Extinct. The last reliable records of Monachus tropicalis are of a small colony at Seranilla Bank in 1952. An aerial survey in 1973, conducted by the US Fish and Wildlife Service, found extensive fishing activity throughout the former range of this seal. A later cruise through the Gulf of Mexico and around the Yucatan Peninsula failed to find any M. tropicalis in the area.
| The Caribbean Monk Seal is almost certainly extinct. People ocasionally report seeing "a seal-like animal" in Caribbean waters, leading to some hope that a small population survives, but there is as yet no scientific proof of this. The seals were valued for their meat and blubber (for oil) from 1495, when Columbus's sailers killed eight of them, until 1952, the last confirmed sighting. Their main predators, other than humans, were sharks.
Monk seals got their common name because their grayish or brownish coats reminded people of monks' habits. They are earless seals, with only a wrinkle of skin indicating the ear's location, but they can hear. They propel themselves in water with their large hind flippers, but can not bring them up under the body and use them to move on land the way sea lions and other eared seals can. Monk seal pups are born with shiny black fur. The female stays with her pup for more than a month, and fasts, while it is nursing. She gives it daily swimming lessons. Then she returns to the sea and the pup is on its own.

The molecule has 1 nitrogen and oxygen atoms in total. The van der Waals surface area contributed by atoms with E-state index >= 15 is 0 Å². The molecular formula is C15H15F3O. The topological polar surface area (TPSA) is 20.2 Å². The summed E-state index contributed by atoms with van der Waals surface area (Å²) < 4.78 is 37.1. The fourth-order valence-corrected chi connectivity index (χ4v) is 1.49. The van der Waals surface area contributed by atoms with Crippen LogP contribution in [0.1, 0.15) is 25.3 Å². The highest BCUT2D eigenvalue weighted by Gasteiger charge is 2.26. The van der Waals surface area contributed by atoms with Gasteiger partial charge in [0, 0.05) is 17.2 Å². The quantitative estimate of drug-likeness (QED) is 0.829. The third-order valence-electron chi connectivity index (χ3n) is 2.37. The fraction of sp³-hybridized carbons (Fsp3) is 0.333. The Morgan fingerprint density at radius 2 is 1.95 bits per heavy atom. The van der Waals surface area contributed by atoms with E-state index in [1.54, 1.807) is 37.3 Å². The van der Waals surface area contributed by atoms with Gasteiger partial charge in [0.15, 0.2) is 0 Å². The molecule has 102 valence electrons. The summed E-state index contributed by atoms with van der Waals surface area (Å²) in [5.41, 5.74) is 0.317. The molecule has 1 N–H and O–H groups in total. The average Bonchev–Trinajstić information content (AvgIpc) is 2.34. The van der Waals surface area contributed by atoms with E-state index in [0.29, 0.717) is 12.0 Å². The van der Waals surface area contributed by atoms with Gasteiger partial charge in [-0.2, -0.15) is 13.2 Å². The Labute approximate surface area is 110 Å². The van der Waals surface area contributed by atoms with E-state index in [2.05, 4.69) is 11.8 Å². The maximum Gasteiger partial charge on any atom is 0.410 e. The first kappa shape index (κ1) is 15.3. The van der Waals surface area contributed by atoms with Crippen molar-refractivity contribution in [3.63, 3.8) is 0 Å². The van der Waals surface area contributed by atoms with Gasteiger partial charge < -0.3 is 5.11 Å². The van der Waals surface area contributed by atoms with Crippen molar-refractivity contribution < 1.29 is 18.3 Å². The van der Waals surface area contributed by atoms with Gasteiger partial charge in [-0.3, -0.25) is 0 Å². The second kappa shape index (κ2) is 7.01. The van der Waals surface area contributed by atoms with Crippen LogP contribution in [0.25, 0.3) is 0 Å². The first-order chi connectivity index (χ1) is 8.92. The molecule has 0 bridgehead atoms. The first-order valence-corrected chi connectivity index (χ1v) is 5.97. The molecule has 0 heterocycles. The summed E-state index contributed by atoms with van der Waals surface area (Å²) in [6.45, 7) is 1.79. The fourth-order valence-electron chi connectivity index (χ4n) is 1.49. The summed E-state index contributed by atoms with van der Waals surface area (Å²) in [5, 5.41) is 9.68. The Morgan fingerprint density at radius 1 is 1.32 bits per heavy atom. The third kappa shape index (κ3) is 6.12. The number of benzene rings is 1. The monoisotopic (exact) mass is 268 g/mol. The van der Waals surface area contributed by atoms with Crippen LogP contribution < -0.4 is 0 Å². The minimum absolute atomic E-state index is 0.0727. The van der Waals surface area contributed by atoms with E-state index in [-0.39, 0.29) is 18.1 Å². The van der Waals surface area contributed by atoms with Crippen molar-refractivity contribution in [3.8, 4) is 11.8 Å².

Total Length: 2-2.4 m
Gray, J. E., 1850. Catalogue of the specimens of mammalia in the collection of the British Museum. Part 2(Seals). British Museum (Natural History), London. p. 28.
Mammal Species of the World (opens in a new window).
Mammalian Species, American Society of Mammalogists' species account (opens in a new window).